BRIEF RESEARCH REPORT article
Sec. Public Mental Health
Volume 14 - 2023 | https://doi.org/10.3389/fpsyt.2023.1081989
Positive classroom climate buffers against increases in loneliness arising from shyness, rejection sensitivity and emotional reactivity
- 1Institute of Psychology, Mykolas Romeris University, Vilnius, Lithuania
- 2Department of Psychology, Florida Atlantic University, Fort Lauderdale, FL, United States
Loneliness is detrimental to well-being, particularly during the transition into and early years of adolescence when peer relations are ascendant. Shy and emotionally sensitive youth, who often spend considerable time alone, have known vulnerabilities to loneliness. Studies of young children suggest that a supportive classroom context may mitigate adjustment risks, reducing victimization and improving a sense of belonging. Herein we extend this work to older students, testing the hypothesis that a positive classroom climate protects temperamentally vulnerable children (i.e., those who are shy, emotionally reactive, or sensitive to rejection) from escalating levels of loneliness across the course of a school year. A community sample of 540 (277 boys, 263 girls) Lithuanian students in grades 5–7 (10–14 years old) completed identical surveys twice, 4–5 months apart. Self-reports assessed shyness, emotional reactivity, and rejection sensitivity, as well as perceived positive classroom climate and loneliness. Path analyses indicated that longitudinal associations from shyness, emotional reactivity, and rejection sensitivity to increased loneliness were mitigated by positive classroom climate. In each case, temperamental vulnerability anticipated greater loneliness for youth reporting low but not high positive classroom climate. The results held after accounting for several potential confounding variables. The findings have practical implications, suggesting that scholars and practitioners redouble efforts to improve classroom support, particularly for temperamentally vulnerable children who are at elevated risk for solitude, loneliness, and attendant mental health challenges.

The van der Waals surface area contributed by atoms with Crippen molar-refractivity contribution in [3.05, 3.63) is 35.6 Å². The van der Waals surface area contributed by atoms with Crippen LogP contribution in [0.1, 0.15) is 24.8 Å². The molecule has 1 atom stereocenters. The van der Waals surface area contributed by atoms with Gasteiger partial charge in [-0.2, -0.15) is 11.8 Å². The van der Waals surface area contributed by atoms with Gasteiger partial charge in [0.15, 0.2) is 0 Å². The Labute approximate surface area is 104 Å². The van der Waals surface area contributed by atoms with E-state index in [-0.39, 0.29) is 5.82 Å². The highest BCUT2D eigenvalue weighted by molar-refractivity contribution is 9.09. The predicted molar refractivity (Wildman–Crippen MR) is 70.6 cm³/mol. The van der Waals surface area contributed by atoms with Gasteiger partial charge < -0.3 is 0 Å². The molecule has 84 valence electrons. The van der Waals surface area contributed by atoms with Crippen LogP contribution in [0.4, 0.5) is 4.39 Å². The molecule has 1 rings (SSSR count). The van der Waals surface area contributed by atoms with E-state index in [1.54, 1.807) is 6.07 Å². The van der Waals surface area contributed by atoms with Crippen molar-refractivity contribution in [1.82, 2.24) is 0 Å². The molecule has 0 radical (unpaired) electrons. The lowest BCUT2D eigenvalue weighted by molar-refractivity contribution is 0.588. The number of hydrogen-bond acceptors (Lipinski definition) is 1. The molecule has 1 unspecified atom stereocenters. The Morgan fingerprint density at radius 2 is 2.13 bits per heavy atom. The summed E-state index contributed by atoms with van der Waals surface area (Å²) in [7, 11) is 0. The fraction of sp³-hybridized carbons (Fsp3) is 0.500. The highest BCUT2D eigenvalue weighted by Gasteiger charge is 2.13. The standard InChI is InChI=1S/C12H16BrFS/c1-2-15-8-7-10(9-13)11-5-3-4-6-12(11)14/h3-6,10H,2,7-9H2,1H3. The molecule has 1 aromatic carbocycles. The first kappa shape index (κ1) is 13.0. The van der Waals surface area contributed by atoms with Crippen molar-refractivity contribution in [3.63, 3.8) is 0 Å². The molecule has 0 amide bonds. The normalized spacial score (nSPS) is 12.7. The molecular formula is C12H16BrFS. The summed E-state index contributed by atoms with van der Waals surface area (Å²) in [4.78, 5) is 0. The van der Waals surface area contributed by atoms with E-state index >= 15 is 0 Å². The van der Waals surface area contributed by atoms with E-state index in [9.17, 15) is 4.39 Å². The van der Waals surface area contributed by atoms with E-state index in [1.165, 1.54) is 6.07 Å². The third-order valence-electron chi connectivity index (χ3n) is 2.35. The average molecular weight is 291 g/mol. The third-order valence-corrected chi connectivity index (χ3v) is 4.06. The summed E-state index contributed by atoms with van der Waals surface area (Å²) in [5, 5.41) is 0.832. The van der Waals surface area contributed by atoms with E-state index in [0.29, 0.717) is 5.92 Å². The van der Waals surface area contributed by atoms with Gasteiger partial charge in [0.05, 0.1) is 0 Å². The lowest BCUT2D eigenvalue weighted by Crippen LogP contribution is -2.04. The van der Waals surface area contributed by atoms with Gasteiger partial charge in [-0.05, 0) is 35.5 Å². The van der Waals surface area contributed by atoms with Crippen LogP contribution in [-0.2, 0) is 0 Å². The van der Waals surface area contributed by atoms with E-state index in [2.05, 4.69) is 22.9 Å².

Youth are at special risk for loneliness during late childhood and early adolescence, when peer relations are ascendent (1) The debilitating nature of loneliness cannot be overstated: Lonely children and adolescents present a host of short- and long-term mental health problems (2). Not everyone is equally disposed to being lonely. Shy, sensitive to rejection, and emotionally reactive youth have temperamental vulnerabilities that place them at heightened risk for loneliness (3–5). Alert to these risks, investigators have focused on factors that might mitigate loneliness in vulnerable youth. Chief among them is classroom climate, which is known to buffer against adjustment difficulties among children with peer difficulties (6). Using a community sample of Lithuanian youth ages 10 to14, we test the hypotheses that perceived positive classroom climate moderates longitudinal associations from temperamental vulnerabilities (i.e., shyness, emotional reactivity, and rejection sensitivity) to heightened loneliness.